How Tyson Fury went from being born premature weighing just 1 Ib to 6ft 9in heavyweight champion
BEFORE Tyson Fury ruled the heavyweight division and became the most talked about sports star in the world, he was just another kid growing up in posh Cheshire.
The Gypsy King, who has always spoke fondly of his traveller roots, actually enjoyed a self-confessed affluent upbringing in leafy Styal, Wilmslow, part of the ‘Golden Triangle’ privileged towns and villages that includes Alderley Edge.
He started his education at Styal Primary School, which recently received a glowing Ofsted report and was once visited by Prince Charles.
But from birth, Tyson, 31, had to show the fighting tenacity that has made him the people’s champion.
Born three months premature, and weighing just 1 Ib, his dad John Fury revealed that his son defied doctors, who believed he had very little chance of survival.
However, Tyson grew to 6ft by 14 – earning the nickname “Little John” amongst his pals.
And for his first job aged between 10-16, he worked for his father’s car dealership cleaning motors.
Unlike his family, Fury was raised in a home and not a caravan. In fact, his father built their house with his bare hands.
“We grew up in a posh area called Styal in Wilmslow, Cheshire,” Tyson told The Telegraph.
“My dad provided us with a nice home. I was very privileged as a child.
“We weren’t around all the travellers on the sites. The only travellers we knew were our own family and cousins.”
Through the late 80s to the mid 90s, John Fury competed as a bareknuckle boxer at both amateur and professional level.
He beat WBO World Champion Henry Akinwande, and boasted an impressive record of eight wins from 13 fights.
“I got exploited in the boxing game by being overmatched for little or no money,” he once revealed.
A SICKLY KID
At three months premature, Tyson’s life hung in the balance when he was born in Wythenshawe Hospital.
Medical professionals thought he was too weak to survive, but dad John believed his new-born son was going to pull through.
“I told them God was looking down on him,” he said.
“I said, ‘He’ll be alright. He will be 7ft, 20 stone and heavyweight champion of the world.’ And I named him Tyson, after Mike Tyson.”
John could fit his son in the palm of his hand, and he sat in the hospital with baby Tyson, working his legs and arms.
“I remember he would be lying on his back and have his fists up high,” he told BBC Sport.
“When I think about where he has been and where he has got to, extraordinary things have happened.”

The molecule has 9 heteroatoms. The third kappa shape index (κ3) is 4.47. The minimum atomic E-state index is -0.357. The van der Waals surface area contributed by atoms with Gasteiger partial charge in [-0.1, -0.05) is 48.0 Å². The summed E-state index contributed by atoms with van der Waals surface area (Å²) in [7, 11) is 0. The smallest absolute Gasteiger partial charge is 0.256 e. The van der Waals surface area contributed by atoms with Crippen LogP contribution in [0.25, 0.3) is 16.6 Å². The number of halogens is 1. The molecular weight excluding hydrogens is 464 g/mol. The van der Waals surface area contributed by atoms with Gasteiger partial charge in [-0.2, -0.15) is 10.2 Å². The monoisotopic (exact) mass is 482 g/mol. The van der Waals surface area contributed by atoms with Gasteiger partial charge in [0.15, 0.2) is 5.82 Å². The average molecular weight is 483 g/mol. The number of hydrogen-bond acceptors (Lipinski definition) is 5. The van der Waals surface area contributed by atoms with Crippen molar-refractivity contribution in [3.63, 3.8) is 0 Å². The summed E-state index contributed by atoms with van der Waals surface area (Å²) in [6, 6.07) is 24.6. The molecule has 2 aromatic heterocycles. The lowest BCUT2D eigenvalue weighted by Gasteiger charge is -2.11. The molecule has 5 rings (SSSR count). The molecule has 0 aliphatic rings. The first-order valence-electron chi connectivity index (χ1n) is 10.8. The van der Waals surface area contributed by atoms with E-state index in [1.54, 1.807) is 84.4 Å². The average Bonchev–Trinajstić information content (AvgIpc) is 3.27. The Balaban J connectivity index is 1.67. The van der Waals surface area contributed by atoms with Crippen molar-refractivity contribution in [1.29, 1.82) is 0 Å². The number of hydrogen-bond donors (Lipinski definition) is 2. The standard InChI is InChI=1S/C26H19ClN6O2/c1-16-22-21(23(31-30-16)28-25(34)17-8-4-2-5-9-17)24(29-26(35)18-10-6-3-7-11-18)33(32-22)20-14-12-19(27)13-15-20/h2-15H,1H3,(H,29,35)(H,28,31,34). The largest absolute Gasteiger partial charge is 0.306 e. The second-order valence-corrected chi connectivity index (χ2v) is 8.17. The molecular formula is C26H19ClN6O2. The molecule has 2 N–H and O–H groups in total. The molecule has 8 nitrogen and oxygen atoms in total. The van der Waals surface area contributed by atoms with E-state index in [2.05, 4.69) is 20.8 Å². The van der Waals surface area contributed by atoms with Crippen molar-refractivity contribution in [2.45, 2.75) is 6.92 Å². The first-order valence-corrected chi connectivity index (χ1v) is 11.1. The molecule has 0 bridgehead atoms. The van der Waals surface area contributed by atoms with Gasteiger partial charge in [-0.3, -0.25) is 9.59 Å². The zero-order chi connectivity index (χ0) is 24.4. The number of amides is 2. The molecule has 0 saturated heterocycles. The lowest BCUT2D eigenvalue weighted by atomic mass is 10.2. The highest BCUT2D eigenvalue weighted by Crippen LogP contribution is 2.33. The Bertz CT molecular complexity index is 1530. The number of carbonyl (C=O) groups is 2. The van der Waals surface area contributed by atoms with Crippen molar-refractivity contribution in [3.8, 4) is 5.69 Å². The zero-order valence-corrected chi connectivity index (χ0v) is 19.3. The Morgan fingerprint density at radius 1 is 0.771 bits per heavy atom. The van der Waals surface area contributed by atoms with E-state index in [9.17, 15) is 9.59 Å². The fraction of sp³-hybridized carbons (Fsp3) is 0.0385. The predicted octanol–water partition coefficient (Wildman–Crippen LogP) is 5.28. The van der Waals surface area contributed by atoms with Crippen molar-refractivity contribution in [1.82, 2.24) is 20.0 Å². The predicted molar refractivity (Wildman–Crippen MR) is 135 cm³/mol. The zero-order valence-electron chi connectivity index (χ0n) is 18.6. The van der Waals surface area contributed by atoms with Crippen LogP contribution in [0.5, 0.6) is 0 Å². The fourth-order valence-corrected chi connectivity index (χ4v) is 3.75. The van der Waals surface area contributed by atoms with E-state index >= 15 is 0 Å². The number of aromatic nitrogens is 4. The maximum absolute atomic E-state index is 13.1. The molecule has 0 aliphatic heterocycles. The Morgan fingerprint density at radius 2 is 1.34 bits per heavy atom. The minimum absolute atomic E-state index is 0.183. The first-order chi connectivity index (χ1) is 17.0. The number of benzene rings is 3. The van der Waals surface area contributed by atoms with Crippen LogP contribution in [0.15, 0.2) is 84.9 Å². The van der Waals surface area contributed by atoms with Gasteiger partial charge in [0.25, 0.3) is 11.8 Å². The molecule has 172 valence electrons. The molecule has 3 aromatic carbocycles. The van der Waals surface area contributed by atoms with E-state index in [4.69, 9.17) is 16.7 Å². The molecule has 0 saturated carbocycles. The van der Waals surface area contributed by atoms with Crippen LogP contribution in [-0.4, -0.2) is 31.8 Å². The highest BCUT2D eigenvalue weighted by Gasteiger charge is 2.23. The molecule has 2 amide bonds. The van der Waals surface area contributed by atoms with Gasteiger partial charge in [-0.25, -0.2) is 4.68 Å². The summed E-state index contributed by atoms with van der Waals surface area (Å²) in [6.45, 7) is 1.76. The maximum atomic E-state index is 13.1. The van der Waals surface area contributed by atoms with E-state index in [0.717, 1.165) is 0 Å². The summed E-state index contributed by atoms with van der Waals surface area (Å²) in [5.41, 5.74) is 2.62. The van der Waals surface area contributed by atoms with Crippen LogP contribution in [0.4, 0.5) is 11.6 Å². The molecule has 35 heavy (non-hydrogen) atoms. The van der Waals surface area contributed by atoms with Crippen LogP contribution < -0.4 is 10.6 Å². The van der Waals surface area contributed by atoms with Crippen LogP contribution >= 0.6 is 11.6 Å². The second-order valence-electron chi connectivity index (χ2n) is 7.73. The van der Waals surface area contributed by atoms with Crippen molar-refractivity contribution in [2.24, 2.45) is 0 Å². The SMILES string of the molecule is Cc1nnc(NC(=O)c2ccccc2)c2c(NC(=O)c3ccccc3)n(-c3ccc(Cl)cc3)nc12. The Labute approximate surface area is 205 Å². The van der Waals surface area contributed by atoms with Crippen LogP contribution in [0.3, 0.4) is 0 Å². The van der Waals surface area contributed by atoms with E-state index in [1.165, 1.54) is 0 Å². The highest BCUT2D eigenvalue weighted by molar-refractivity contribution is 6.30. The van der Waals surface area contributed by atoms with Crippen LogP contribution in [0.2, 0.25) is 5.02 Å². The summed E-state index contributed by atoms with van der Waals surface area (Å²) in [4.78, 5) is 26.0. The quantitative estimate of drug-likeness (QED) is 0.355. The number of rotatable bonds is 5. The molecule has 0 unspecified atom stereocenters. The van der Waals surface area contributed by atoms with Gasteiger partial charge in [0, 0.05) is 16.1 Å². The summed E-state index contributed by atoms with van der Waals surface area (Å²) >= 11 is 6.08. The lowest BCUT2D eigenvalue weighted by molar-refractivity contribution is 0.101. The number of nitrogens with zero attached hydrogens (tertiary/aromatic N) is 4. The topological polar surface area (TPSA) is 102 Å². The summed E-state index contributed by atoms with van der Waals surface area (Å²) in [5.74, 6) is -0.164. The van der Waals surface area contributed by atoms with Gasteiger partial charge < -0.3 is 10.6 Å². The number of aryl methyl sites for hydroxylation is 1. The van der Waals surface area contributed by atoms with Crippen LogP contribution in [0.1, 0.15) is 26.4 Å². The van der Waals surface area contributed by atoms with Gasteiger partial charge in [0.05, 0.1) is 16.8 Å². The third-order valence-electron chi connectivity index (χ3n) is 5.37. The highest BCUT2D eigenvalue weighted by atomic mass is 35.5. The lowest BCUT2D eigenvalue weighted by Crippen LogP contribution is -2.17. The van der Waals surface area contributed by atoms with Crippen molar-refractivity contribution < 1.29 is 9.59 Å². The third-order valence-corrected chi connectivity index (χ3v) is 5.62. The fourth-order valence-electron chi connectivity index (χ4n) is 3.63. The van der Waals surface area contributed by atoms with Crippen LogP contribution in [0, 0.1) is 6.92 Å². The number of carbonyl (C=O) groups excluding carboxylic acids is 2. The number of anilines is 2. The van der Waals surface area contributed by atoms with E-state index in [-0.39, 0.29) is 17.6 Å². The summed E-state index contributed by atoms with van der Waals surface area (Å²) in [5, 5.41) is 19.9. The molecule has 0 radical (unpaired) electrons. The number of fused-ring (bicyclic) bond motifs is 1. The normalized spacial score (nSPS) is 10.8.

But in his early years, Tyson suffered fevers and thought he was seeing things.
“He used to get hallucinations and thought there were monsters in the house and the curtains were burning,” John recalled.
“When he got to about six he just seemed to straighten out.”
In 1993 Tyson enrolled at the charming Styal Primary School, called “outstanding” by Ofsted.
“The school I went to had 47 kids in it. It was a really posh primary school – Prince Charles even visited us,” Fury said.
And Fury was an exemplary student, according to his former teachers.”There was no racial prejudice or abuse or anything.”
“I think he has always had a positive mental attitude and that has helped him and I am delighted by his success,” Head Teacher Helen Smith told the Knutsford Guardian.
While the school’s business manager Sally Hunt said: “I remember that Tyson was quite a character at a young age.
“He was a big lad and good at sports including football, which the school actively encourages. His mother was always very supportive of the school.
“He was with us from the age of five right through to 11 and was always a popular boy with other pupils.”
HIS FIRST JOB
Working on his dad’s car lot helped Tyson understand the importance of discipline, and he was rewarded for hard graft with money.
Tyson told The Guardian: “My first job was working for my dad. He was a used-car dealer and I used to wash the cars down, clean them out and so on.
“I would do stuff for him pretty much every day, it was quite a good job to be honest.
“It was great for me because it gave me discipline. I know how to work for money and I know how to appreciate it when I’ve got it.
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“It also kept me out of trouble and kept me off the streets, drinking and all that stuff.
“A lot of my friends when I was 14 or 15, they were all up and down, wanting to go out on a Friday night, and my dad had me working really late on Fridays and Saturday mornings and even on Sunday mornings.
“And when I’d finished all that, we used to spend the rest of the time talking about boxing.”